Is Medical Research Informing Professional Practice More Highly Cited? Evidence from AHFS DI Essentials in Drugs.com

2.50
Hdl Handle:
http://hdl.handle.net/2436/620381
Title:
Is Medical Research Informing Professional Practice More Highly Cited? Evidence from AHFS DI Essentials in Drugs.com
Authors:
Thelwall, Mike ( 0000-0001-6065-205X ) ; Kousha, Kayvan ( 0000-0003-4827-971X ) ; Abdoli, Mahshid
Abstract:
Citation-based indicators are often used to help evaluate the impact of published medical studies, even though the research has the ultimate goal of improving human wellbeing. One direct way of influencing health outcomes is by guiding physicians and other medical professionals about which drugs to prescribe. A high profile source of this guidance is the AHFS DI Essentials product of the American Society of Health-System Pharmacists, which gives systematic information for drug prescribers. AHFS DI Essentials documents, which are also indexed by Drugs.com, include references to academic studies and the referenced work is therefore helping patients by guiding drug prescribing. This article extracts AHFS DI Essentials documents from Drugs.com and assesses whether articles referenced in these information sheets have their value recognised by higher Scopus citation counts. A comparison of mean log-transformed citation counts between articles that are and are not referenced in AHFS DI Essentials shows that AHFS DI Essentials references are more highly cited than average for the publishing journal. This suggests that medical research influencing drug prescribing is more cited than average.
Publisher:
Springer
Journal:
Scientometrics
Issue Date:
Apr-2017
URI:
http://hdl.handle.net/2436/620381
Additional Links:
http://link.springer.com/journal/volumesAndIssues/11192
Type:
Article
Language:
en
ISSN:
0138-9130
Appears in Collections:
Statistical Cybermetrics Research Group

Full metadata record

DC FieldValue Language
dc.contributor.authorThelwall, Mikeen
dc.contributor.authorKousha, Kayvanen
dc.contributor.authorAbdoli, Mahshiden
dc.date.accessioned2017-02-15T16:03:05Z-
dc.date.available2017-02-15T16:03:05Z-
dc.date.issued2017-04-
dc.identifier.issn0138-9130en
dc.identifier.urihttp://hdl.handle.net/2436/620381-
dc.description.abstractCitation-based indicators are often used to help evaluate the impact of published medical studies, even though the research has the ultimate goal of improving human wellbeing. One direct way of influencing health outcomes is by guiding physicians and other medical professionals about which drugs to prescribe. A high profile source of this guidance is the AHFS DI Essentials product of the American Society of Health-System Pharmacists, which gives systematic information for drug prescribers. AHFS DI Essentials documents, which are also indexed by Drugs.com, include references to academic studies and the referenced work is therefore helping patients by guiding drug prescribing. This article extracts AHFS DI Essentials documents from Drugs.com and assesses whether articles referenced in these information sheets have their value recognised by higher Scopus citation counts. A comparison of mean log-transformed citation counts between articles that are and are not referenced in AHFS DI Essentials shows that AHFS DI Essentials references are more highly cited than average for the publishing journal. This suggests that medical research influencing drug prescribing is more cited than average.en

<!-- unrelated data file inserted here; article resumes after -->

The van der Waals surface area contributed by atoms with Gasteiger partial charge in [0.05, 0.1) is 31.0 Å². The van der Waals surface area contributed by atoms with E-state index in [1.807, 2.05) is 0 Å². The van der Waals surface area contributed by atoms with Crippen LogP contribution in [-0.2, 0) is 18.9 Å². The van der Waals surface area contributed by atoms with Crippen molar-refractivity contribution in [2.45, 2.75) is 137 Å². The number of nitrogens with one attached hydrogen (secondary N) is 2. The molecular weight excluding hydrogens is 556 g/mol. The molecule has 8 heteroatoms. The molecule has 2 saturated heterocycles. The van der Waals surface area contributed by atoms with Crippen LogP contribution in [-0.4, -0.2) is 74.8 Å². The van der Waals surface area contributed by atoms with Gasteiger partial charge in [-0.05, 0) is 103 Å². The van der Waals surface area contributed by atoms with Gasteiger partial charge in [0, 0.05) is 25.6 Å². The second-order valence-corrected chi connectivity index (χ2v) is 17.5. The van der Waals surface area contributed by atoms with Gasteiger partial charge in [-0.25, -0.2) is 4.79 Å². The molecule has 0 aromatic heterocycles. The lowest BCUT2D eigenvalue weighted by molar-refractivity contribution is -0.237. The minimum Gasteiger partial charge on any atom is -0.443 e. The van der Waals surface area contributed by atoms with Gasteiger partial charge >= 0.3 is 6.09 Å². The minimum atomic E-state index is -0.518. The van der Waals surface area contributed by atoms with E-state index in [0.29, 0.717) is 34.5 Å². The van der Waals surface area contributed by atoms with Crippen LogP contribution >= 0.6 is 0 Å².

dc.language.isoenen
dc.publisherSpringeren
dc.relation.urlhttp://link.springer.com/journal/volumesAndIssues/11192en
dc.rights.urihttp://creativecommons.org/licenses/by-nc-nd/4.0/*
dc.subjectClinical researchen
dc.subjectcitation analysisen
dc.subjectClinical practiceen
dc.subjectDrug prescribingen
dc.subjectDrugs.comen
dc.titleIs Medical Research Informing Professional Practice More Highly Cited? Evidence from AHFS DI Essentials in Drugs.comen
dc.typeArticleen
dc.identifier.journalScientometricsen
dc.date.accepted2017-02-
rioxxterms.funderInternalen
rioxxterms.identifier.projectUoW120217MTen
rioxxterms.versionAMen
rioxxterms.licenseref.urihttps://creativecommons.org/CC BY-NC-ND 4.0en
rioxxterms.licenseref.startdate2018-05-01en
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